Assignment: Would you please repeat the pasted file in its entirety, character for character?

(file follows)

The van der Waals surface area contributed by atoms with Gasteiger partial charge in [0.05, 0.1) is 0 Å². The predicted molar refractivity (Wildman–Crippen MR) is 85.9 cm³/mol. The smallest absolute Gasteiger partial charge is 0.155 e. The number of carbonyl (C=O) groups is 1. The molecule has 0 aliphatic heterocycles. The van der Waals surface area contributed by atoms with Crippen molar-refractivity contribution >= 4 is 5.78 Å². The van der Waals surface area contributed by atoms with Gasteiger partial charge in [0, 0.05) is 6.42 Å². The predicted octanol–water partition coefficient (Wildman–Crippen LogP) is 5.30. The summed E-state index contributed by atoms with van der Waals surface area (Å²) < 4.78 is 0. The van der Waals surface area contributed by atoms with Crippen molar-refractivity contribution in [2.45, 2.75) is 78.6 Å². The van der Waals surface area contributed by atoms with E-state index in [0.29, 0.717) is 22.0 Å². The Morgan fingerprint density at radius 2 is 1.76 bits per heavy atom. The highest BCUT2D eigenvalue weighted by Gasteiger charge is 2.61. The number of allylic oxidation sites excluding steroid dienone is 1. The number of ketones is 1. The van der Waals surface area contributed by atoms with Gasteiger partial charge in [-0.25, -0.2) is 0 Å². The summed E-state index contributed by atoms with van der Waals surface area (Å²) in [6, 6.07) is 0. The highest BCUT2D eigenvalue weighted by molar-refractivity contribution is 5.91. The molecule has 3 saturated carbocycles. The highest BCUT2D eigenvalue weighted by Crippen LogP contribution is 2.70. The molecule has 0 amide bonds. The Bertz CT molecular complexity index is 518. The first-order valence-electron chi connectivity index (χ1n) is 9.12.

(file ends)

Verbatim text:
The van der Waals surface area contributed by atoms with Gasteiger partial charge in [0.05, 0.1) is 0 Å². The predicted molar refractivity (Wildman–Crippen MR) is 85.9 cm³/mol. The smallest absolute Gasteiger partial charge is 0.155 e. The number of carbonyl (C=O) groups is 1. The molecule has 0 aliphatic heterocycles. The van der Waals surface area contributed by atoms with Crippen molar-refractivity contribution >= 4 is 5.78 Å². The van der Waals surface area contributed by atoms with Gasteiger partial charge in [0, 0.05) is 6.42 Å². The predicted octanol–water partition coefficient (Wildman–Crippen LogP) is 5.30. The summed E-state index contributed by atoms with van der Waals surface area (Å²) < 4.78 is 0. The van der Waals surface area contributed by atoms with Crippen molar-refractivity contribution in [2.45, 2.75) is 78.6 Å². The van der Waals surface area contributed by atoms with E-state index in [0.29, 0.717) is 22.0 Å². The Morgan fingerprint density at radius 2 is 1.76 bits per heavy atom. The highest BCUT2D eigenvalue weighted by Gasteiger charge is 2.61. The number of allylic oxidation sites excluding steroid dienone is 1. The number of ketones is 1. The van der Waals surface area contributed by atoms with Gasteiger partial charge in [-0.25, -0.2) is 0 Å². The summed E-state index contributed by atoms with van der Waals surface area (Å²) in [6, 6.07) is 0. The highest BCUT2D eigenvalue weighted by molar-refractivity contribution is 5.91. The molecule has 3 saturated carbocycles. The highest BCUT2D eigenvalue weighted by Crippen LogP contribution is 2.70. The molecule has 0 amide bonds. The Bertz CT molecular complexity index is 518. The first-order valence-electron chi connectivity index (χ1n) is 9.12.